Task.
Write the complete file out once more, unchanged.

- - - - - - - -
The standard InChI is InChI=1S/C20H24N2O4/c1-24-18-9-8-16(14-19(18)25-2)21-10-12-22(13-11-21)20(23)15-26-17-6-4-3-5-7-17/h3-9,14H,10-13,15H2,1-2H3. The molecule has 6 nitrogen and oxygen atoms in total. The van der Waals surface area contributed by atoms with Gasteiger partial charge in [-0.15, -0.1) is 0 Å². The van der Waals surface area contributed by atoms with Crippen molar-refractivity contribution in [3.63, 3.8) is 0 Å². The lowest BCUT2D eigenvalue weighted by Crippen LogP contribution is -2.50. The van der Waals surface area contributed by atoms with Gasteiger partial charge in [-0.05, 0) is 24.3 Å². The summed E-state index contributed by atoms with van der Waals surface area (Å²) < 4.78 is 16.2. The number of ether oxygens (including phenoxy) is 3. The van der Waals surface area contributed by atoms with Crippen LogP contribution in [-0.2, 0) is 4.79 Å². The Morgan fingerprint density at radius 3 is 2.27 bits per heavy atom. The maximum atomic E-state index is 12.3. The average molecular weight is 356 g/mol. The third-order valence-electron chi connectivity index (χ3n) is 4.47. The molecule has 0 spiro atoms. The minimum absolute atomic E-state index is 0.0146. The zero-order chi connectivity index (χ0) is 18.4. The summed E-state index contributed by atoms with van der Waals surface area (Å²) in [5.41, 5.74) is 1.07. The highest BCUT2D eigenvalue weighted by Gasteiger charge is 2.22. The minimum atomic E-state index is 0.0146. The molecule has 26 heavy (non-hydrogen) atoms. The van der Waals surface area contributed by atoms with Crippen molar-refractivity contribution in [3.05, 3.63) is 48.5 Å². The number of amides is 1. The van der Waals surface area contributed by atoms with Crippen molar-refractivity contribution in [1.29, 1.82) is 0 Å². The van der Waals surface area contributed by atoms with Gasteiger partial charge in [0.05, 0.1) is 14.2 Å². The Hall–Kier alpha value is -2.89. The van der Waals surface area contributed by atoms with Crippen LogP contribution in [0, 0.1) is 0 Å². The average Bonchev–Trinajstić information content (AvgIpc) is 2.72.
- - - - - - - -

The standard InChI is InChI=1S/C20H24N2O4/c1-24-18-9-8-16(14-19(18)25-2)21-10-12-22(13-11-21)20(23)15-26-17-6-4-3-5-7-17/h3-9,14H,10-13,15H2,1-2H3. The molecule has 6 nitrogen and oxygen atoms in total. The van der Waals surface area contributed by atoms with Gasteiger partial charge in [-0.15, -0.1) is 0 Å². The van der Waals surface area contributed by atoms with Crippen molar-refractivity contribution in [3.63, 3.8) is 0 Å². The lowest BCUT2D eigenvalue weighted by Crippen LogP contribution is -2.50. The van der Waals surface area contributed by atoms with Gasteiger partial charge in [-0.05, 0) is 24.3 Å². The summed E-state index contributed by atoms with van der Waals surface area (Å²) < 4.78 is 16.2. The number of ether oxygens (including phenoxy) is 3. The van der Waals surface area contributed by atoms with Crippen LogP contribution in [-0.2, 0) is 4.79 Å². The Morgan fingerprint density at radius 3 is 2.27 bits per heavy atom. The maximum atomic E-state index is 12.3. The average molecular weight is 356 g/mol. The third-order valence-electron chi connectivity index (χ3n) is 4.47. The molecule has 0 spiro atoms. The minimum absolute atomic E-state index is 0.0146. The zero-order chi connectivity index (χ0) is 18.4. The summed E-state index contributed by atoms with van der Waals surface area (Å²) in [5.41, 5.74) is 1.07. The highest BCUT2D eigenvalue weighted by Gasteiger charge is 2.22. The minimum atomic E-state index is 0.0146. The molecule has 26 heavy (non-hydrogen) atoms. The van der Waals surface area contributed by atoms with Crippen molar-refractivity contribution in [3.05, 3.63) is 48.5 Å². The number of amides is 1. The van der Waals surface area contributed by atoms with Crippen molar-refractivity contribution in [1.29, 1.82) is 0 Å². The van der Waals surface area contributed by atoms with Gasteiger partial charge in [0.05, 0.1) is 14.2 Å². The Hall–Kier alpha value is -2.89. The van der Waals surface area contributed by atoms with Crippen LogP contribution in [0, 0.1) is 0 Å². The average Bonchev–Trinajstić information content (AvgIpc) is 2.72.